We need to be a million times more humble about what we think we know.
Wherever you are, take a look around you.
Everything is energy, isn’t it?
It’s in a bunch of different forms. But there’s nothing around you that isn’t fundamentally energy. It’s all the exact same stuff.
But even though it’s all the same substance, it’s equally true that everything is infinitely varied and complex.
You know that even something that looks like a discrete object—like a phone, a chair, or even your own self—is made up of smaller parts.
You know that everything that looks like it isn’t changing is actually totally different than it was even a millisecond ago.
You know that no two things are the same at any point in time and space.
It’s not a case of either-or. This universe is made up of both infinite sameness and infinite variation.
Which will make sense to you, when you acknowledge that our brains are limited.
We don’t have the brainpower to process the infinite sameness and infinite variation at the same time.
What our brains do, through a series of biological, psychological, and socially learned shortcuts, is take in as much information as possible about the outside world—and then massively, mercilessly whittle it down to only that teeny, tiny percentage that it considers most important.
That’s not the truth of what’s out there. But because we only have so much brainpower, our brain shows us what it believes to be most useful.
If all you saw was infinite sameness, it wouldn’t be very useful to you. You wouldn’t know what to say or do. If a car was about to run you over, you wouldn’t see it coming.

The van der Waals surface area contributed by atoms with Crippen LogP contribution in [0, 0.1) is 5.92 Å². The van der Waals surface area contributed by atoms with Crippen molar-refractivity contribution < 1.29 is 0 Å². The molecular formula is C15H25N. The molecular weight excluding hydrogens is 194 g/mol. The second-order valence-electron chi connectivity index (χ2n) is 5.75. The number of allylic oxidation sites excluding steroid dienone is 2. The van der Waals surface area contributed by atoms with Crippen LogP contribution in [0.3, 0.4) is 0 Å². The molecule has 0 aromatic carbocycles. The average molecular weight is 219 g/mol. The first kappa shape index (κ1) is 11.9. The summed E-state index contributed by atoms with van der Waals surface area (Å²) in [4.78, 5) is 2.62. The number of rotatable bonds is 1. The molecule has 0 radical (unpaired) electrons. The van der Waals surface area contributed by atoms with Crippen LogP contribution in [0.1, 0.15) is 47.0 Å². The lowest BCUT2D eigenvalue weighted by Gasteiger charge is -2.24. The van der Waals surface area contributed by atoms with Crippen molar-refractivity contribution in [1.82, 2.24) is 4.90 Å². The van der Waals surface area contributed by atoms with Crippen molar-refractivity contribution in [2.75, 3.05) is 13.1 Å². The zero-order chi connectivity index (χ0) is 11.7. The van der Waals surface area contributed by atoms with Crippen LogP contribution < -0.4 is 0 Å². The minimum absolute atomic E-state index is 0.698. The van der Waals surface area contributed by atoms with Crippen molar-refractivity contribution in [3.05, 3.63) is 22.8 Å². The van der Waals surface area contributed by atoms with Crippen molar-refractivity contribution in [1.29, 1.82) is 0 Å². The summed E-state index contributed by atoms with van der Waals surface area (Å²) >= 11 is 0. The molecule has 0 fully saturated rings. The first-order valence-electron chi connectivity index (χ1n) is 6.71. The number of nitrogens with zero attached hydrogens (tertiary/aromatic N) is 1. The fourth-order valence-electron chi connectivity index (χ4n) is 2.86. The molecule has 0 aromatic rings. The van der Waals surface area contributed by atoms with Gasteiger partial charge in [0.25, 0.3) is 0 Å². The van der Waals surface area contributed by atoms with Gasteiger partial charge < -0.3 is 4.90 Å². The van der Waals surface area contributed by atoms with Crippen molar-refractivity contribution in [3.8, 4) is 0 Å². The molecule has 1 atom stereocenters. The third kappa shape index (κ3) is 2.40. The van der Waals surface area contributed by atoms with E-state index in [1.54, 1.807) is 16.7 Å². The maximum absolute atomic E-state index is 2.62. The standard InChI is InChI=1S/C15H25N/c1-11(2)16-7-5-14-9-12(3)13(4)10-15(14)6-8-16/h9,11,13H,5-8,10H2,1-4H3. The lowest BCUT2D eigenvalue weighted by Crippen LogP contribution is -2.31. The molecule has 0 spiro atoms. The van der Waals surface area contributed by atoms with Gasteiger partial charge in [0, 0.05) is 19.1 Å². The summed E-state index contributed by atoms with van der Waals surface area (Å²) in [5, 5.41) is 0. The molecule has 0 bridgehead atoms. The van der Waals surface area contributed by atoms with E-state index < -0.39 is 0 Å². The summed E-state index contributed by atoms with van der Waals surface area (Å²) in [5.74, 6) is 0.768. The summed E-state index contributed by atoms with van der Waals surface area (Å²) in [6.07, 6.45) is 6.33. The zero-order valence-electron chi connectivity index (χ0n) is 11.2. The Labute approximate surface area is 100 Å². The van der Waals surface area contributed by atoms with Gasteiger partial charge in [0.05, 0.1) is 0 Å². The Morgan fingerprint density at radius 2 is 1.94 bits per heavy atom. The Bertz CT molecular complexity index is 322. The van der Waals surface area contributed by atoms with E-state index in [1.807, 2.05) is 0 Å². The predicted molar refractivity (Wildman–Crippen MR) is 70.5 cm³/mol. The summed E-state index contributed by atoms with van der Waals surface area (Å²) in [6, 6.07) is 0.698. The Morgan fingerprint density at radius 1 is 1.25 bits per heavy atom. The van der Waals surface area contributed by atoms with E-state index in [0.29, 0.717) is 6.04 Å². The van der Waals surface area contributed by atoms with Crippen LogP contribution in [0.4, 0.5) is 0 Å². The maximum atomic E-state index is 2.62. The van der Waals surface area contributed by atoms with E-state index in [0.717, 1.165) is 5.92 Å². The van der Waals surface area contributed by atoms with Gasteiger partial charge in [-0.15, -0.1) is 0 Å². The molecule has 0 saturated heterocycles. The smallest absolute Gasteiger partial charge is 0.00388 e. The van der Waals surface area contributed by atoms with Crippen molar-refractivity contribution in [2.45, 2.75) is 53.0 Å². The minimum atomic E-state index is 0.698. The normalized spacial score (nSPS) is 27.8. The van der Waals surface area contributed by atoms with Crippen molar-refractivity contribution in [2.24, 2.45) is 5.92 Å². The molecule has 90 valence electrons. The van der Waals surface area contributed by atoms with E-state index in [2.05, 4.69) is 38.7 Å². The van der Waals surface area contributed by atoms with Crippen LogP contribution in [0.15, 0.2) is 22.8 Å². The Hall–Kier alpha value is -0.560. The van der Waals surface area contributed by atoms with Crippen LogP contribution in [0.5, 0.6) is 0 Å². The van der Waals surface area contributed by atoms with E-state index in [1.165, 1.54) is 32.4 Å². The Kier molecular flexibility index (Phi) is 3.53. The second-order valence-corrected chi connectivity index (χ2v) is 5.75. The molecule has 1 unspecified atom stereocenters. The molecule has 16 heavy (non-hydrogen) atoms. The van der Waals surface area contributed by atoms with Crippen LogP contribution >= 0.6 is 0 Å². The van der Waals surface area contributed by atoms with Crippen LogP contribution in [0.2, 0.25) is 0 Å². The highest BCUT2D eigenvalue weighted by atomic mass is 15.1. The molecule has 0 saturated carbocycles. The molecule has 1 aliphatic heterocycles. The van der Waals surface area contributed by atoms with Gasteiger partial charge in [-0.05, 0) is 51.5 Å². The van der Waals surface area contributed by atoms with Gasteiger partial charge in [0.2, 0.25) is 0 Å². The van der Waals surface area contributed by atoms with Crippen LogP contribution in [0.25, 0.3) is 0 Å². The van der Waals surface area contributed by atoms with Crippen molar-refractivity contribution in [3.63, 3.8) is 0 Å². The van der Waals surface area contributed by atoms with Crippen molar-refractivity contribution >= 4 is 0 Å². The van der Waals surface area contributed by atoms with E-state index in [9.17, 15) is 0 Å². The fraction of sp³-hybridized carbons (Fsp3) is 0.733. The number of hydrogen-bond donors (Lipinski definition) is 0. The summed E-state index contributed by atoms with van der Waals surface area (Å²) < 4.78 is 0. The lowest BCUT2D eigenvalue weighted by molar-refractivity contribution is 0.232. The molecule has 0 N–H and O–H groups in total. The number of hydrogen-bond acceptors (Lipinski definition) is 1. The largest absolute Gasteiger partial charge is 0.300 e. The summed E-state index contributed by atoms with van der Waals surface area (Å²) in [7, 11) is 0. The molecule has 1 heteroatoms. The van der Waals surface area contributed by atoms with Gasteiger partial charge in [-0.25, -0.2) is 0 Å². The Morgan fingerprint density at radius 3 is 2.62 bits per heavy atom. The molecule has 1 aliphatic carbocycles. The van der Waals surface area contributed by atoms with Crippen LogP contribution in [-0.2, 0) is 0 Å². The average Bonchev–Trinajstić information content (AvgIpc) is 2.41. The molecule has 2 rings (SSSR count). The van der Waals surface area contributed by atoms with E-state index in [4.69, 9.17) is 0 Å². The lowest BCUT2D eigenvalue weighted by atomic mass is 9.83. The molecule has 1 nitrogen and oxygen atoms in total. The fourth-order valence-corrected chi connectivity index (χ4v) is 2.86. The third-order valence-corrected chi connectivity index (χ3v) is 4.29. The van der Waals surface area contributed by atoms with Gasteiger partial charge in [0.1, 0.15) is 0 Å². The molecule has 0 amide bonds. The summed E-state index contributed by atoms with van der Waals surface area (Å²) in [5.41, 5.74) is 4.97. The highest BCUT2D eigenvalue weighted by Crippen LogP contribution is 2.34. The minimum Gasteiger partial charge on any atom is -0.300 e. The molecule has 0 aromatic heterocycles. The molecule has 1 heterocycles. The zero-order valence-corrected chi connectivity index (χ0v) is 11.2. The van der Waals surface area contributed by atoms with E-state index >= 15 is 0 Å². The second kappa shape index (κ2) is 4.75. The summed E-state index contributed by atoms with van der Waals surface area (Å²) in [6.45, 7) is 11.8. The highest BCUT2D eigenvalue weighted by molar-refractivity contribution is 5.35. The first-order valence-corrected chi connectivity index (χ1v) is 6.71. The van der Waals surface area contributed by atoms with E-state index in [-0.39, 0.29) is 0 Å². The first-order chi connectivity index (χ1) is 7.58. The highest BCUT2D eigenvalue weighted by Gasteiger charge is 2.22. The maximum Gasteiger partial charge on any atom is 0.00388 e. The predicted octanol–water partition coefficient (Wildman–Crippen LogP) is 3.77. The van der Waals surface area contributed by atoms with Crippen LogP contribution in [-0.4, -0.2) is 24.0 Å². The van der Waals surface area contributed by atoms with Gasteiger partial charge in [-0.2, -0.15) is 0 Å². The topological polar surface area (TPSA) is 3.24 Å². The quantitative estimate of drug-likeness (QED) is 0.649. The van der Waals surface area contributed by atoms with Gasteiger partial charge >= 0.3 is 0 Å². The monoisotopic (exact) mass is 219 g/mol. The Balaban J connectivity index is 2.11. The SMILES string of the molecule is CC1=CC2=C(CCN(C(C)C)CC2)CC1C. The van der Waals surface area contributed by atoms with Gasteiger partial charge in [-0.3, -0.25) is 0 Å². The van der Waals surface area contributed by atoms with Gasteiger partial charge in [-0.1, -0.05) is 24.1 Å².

Neither would infinite variation be very useful to you. How would you know which variations were most important? Or which ones might kill you?
I’m not just saying this to bend your mind. This is actually really important.
Because people constantly confuse the end product of this sequence of mental shortcuts as “the truth.”
But it’s not. It can’t be.
The truth is totally beyond our capability to understand.
What we get, instead, is what our brains have determined to be most useful to us—which may or may not have anything to do with the truth!
And that process is extremely fallible.
What we end up with is a fraction of 1 percent of what’s really out there.
What we end up with is full of oversimplifications, distortions, biases, and inaccuracies.
We take this totally crude representation, pretend we see “truth” or “reality,” and then we build it up into belief systems that we’re willing to fight and die over.
We’ve got to be about a million times more humble about what we think we know.
Anything that comes out of our minds utterly pales in comparison to what’s really out there.
And if an overeducated scholar like myself can accept that…you can too.
This is the 113th in a series of over 150 videos about how to create real, lasting social change. Click here for a list of all titles, videos, and transcripts.